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Do you really want to know how brokers earn their money?

Dear Friend,

I must say the whole debate about broker remuneration has made me laugh this week.

Brokers earn brokerage — always have done and always will do. Get rid of one form of brokerage and another will swiftly appear to take its place. If you want a job done, you have to pay for it. So contingent commissions look like they're finally on their way out — it has been decreed — Willis has had its “leadership moment” and that's that!

But anybody who thinks that this is going to alter the fundamental dynamics of the marketplace is severely misguided.

How do you think the brokers managed to squeeze contingent commissions out of (re)insurers in the first place? Market muscle or pure added value are what matters and what have always mattered. Aon, Marsh and everybody else lucky enough to have a strong negotiating position with (re)insurers use that power to secure above-average discounts.

Some of that discount is passed on to the consumer and the rest is extra profit. They are only doing to their suppliers what Wal-Mart and Carrefour do to theirs.

And since this is in the context of a highly competitive market place, what's the problem? If a broker tries to pocket too much brokerage and doesn't pass enough of the discount on to his customer, he risks up losing the account, and all of his brokerage.

Now that “hidden” commissions are going — nothing is to stop Aon, Marsh or Willis going into the market with higher than average brokerage openly displayed on their slips. Good luck to them — if they add enough value or produce enough volume they will deserve every penny!

Brokers make great politicians — after all, they have to be all things to all men — and the parallels are quite striking. On the record all politicians say that they believe open government is a key element of a healthy democratic system — transparency is what it's all about. The general idea is that if the public knows what its leaders are up to, it is much better able to hold them to account. But turn the tape recorder off and the same politicians will tell you that transparency is only a great thing if it shows the people what you want them to see!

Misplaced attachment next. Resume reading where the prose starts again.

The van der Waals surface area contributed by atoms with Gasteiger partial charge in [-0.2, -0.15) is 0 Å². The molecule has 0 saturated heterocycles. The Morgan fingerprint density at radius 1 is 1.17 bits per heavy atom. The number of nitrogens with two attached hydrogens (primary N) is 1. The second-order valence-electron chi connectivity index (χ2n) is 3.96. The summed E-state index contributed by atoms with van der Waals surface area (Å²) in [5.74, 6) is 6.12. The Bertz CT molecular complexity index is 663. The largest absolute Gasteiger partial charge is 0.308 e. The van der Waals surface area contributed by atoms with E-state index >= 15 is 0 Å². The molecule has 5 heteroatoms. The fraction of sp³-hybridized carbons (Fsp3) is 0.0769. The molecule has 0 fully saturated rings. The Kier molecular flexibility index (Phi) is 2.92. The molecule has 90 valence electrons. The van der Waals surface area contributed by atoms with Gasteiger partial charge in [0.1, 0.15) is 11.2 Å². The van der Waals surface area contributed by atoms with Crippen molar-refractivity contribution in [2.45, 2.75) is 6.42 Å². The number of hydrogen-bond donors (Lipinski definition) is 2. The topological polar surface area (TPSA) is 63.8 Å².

Back when I was a broker a great story circulated about an extremely senior executive at my firm who was invited to have lunch with a very senior executive of one of our biggest Blue Chip clients. He was also asked to bring along the slips for the big marine, and non-marine property and liability placements we handled on the client's behalf.

He duly did so and by all accounts, the meeting went really well — until the client asked to see the broking documentation. Cool as a cucumber, our senior executive reached into his briefcase and pulled out photocopies of the slips with the “Brokerage” section blanked out!

Those were the days! That was one senior executive who made sure that our brokerage was not negotiable. He would have preferred to lose the account rather than toss our remuneration into the melting pot at renewal — he saw the amount of discount we passed to the customer as a matter for us and nobody else.

And, transparency or no transparency — the same is still true today.

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